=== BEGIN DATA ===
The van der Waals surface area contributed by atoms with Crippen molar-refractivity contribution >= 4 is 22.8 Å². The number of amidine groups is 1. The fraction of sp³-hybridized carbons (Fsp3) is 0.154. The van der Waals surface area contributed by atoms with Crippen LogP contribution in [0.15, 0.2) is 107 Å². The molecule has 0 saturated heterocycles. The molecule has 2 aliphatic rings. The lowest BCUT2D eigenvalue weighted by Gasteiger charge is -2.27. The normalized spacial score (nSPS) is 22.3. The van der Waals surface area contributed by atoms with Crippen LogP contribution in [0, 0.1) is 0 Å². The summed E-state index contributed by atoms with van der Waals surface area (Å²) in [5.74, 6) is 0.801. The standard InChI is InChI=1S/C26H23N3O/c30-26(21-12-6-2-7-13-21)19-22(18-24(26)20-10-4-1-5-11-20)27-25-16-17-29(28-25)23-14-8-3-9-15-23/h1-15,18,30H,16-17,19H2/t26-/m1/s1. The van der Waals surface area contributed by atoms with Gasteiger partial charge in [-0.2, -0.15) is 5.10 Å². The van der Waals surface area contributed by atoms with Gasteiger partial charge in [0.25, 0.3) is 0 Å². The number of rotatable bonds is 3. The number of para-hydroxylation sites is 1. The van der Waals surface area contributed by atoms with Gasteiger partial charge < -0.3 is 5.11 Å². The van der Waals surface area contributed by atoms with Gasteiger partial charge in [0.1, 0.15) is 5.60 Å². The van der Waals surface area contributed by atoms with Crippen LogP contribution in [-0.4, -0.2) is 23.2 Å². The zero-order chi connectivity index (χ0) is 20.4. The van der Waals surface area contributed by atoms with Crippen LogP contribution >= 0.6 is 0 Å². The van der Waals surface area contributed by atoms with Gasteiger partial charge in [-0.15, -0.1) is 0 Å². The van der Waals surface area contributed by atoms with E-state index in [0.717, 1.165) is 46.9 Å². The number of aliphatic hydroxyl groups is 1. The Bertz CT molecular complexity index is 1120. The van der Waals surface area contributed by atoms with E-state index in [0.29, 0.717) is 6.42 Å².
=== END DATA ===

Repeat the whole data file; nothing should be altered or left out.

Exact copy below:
The van der Waals surface area contributed by atoms with Crippen molar-refractivity contribution >= 4 is 22.8 Å². The number of amidine groups is 1. The fraction of sp³-hybridized carbons (Fsp3) is 0.154. The van der Waals surface area contributed by atoms with Crippen LogP contribution in [0.15, 0.2) is 107 Å². The molecule has 0 saturated heterocycles. The molecule has 2 aliphatic rings. The lowest BCUT2D eigenvalue weighted by Gasteiger charge is -2.27. The normalized spacial score (nSPS) is 22.3. The van der Waals surface area contributed by atoms with Crippen LogP contribution in [0, 0.1) is 0 Å². The summed E-state index contributed by atoms with van der Waals surface area (Å²) in [5.74, 6) is 0.801. The standard InChI is InChI=1S/C26H23N3O/c30-26(21-12-6-2-7-13-21)19-22(18-24(26)20-10-4-1-5-11-20)27-25-16-17-29(28-25)23-14-8-3-9-15-23/h1-15,18,30H,16-17,19H2/t26-/m1/s1. The van der Waals surface area contributed by atoms with Gasteiger partial charge in [-0.2, -0.15) is 5.10 Å². The van der Waals surface area contributed by atoms with Gasteiger partial charge in [0.25, 0.3) is 0 Å². The number of rotatable bonds is 3. The number of para-hydroxylation sites is 1. The van der Waals surface area contributed by atoms with Gasteiger partial charge < -0.3 is 5.11 Å². The van der Waals surface area contributed by atoms with Gasteiger partial charge in [0.1, 0.15) is 5.60 Å². The van der Waals surface area contributed by atoms with Crippen LogP contribution in [-0.4, -0.2) is 23.2 Å². The zero-order chi connectivity index (χ0) is 20.4. The van der Waals surface area contributed by atoms with Crippen LogP contribution >= 0.6 is 0 Å². The van der Waals surface area contributed by atoms with Gasteiger partial charge in [-0.15, -0.1) is 0 Å². The van der Waals surface area contributed by atoms with E-state index in [0.717, 1.165) is 46.9 Å². The number of aliphatic hydroxyl groups is 1. The Bertz CT molecular complexity index is 1120. The van der Waals surface area contributed by atoms with E-state index in [0.29, 0.717) is 6.42 Å².